A landscape presses, on most of us, thoughts of our own insignificance. Not Wordsworth: Nature puffs him up. Wordsworth beholds, Wordsworth reposes, and Wordsworth sees. Yet Wordsworth notices nothing. The scene is a blur; Wordsworth favors blurring, and there will be a great deal more of it later on. Cliffs, “steep and lofty” God help us, “connect,” oddly enough, the land with the sky; green fruits “lose themselves” in the green meadows. The one distinct feature is Wordsworth himself, who is everywhere, like Ali in the ring. Tintern Abbey would not be worth discussing except that it is commonly considered a great poem and has intelligent admirers who do not make their living exhuming Wordsworth. So here we go.

Begin with the title, which is not merely Tintern Abbey but Lines Composed a Few Miles Above Tintern Abbey, On Revisiting the Banks of the Wye During a Tour, July 13, 1798. This is lucky for the reader unacquainted with the geography of the Lake District, to whom the lines

How oft, in spirit, have I turned to thee,
O sylvan Wye! thou wanderer thro’ the woods,
How often has my spirit turned to thee!

might otherwise give pause. The significance of July 13, 1798, remains unclear. The unfortunate half-pun “oft, in” with “often” is characteristic. In this Bogan poem such near-repetition is used effectively. Of course Bogan had talent.

I grant that bloggers are not in the best position to criticize someone else for being deeply moved by the sound of his own voice; but this is a man who needs a line and a half to clear his throat:

Nor less, I trust,
To them I may have owed another gift…

A gift, it turns out, for unintentional comedy:

Though changed, no doubt, from what I was when first
I came among these hills; when like a roe
I bounded o’er the mountain…

A man whose thoughts are never interesting, for all his devotion to them. Tintern Abbey runs to 158 lines, and what thought we get is summarized in its most famous passage:

A presence that disturbs me with the joy
Of elevated thoughts; a sense sublime
Of something far more deeply interfused,
Whose dwelling is the light of setting suns,
And the round ocean and the living air,
And the blue sky, and in the mind of man;
A motion and a spirit, that impels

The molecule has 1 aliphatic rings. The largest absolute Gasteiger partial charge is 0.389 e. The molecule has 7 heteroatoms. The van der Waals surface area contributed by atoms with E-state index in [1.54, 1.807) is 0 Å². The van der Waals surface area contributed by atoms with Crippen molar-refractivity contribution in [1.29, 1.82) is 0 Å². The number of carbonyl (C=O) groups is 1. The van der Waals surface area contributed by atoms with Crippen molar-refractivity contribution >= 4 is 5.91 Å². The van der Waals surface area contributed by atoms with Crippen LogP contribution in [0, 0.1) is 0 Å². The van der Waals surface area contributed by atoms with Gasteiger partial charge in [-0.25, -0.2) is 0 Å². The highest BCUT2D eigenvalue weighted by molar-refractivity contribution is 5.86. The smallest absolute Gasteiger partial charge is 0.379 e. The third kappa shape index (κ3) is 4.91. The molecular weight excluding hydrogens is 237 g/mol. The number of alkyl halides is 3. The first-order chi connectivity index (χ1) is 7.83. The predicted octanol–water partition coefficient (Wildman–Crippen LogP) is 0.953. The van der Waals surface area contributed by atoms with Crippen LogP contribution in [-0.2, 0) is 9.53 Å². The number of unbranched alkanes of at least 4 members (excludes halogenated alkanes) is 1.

All thinking things, all objects of all thought,
And rolls through all things.

These elevated thoughts amount to nothing more than a very mild version of the ecstatic merger with all existence that we find later, at excruciating length, in Whitman, and still later, with tragic consequences, in Crane. I confess I find the doctrine incoherent. Thirty lines later Wordsworth complains of “rash judgments,” “greetings where no kindness is,” and “the dreary intercourse of daily life,” all surely objectionable but equally surely included in the class of “all objects of all thought.” Where’s that something far more deeply interfused when you really need it? The essence of life, as Nabokov puts it in Pnin, is “discreteness,” and we shall all be one with the sun and the flowers and the trees and the dirt and the worms soon enough. Wordsworth may mean only that God is in all things, but he never mentions Him, and the thought scarcely seems adequate to the occasion.

The experience, to be fair, must be distinguished from the doctrine. One can accept its value, or at least its intensity, and agree that “blue sky” and “sense sublime” (a pointless inversion, a Wordsworth specialty) do little to illuminate it. Again we have “deep,” often favored by people who, like Wordsworth, have trouble seeing surfaces; its derivations appear seven times in Tintern Abbey. “Living air” conveys, in a small way, what he is after; but after numerous readings of this poem I am convinced this is an accident. For Wordsworth flatness, which he calls “the real language of men,” was a matter of theory as well as practice. We are taught in English class that Wordsworth’s and Coleridge’s Preface to the Lyrical Ballads began the counter-revolution toward simple language after more than a century of Miltonic ornament. In fact Dr. Johnson parodied this sort of thing before Wordsworth was born:

I put my hat upon my head
And walked into the Strand;
And there I met another man
Whose hat was in his hand.

Wordsworth quotes this parody in the preface, and his efforts to explain it away make for amusing reading. The difference in style between this and the Lucy poems is very fine indeed.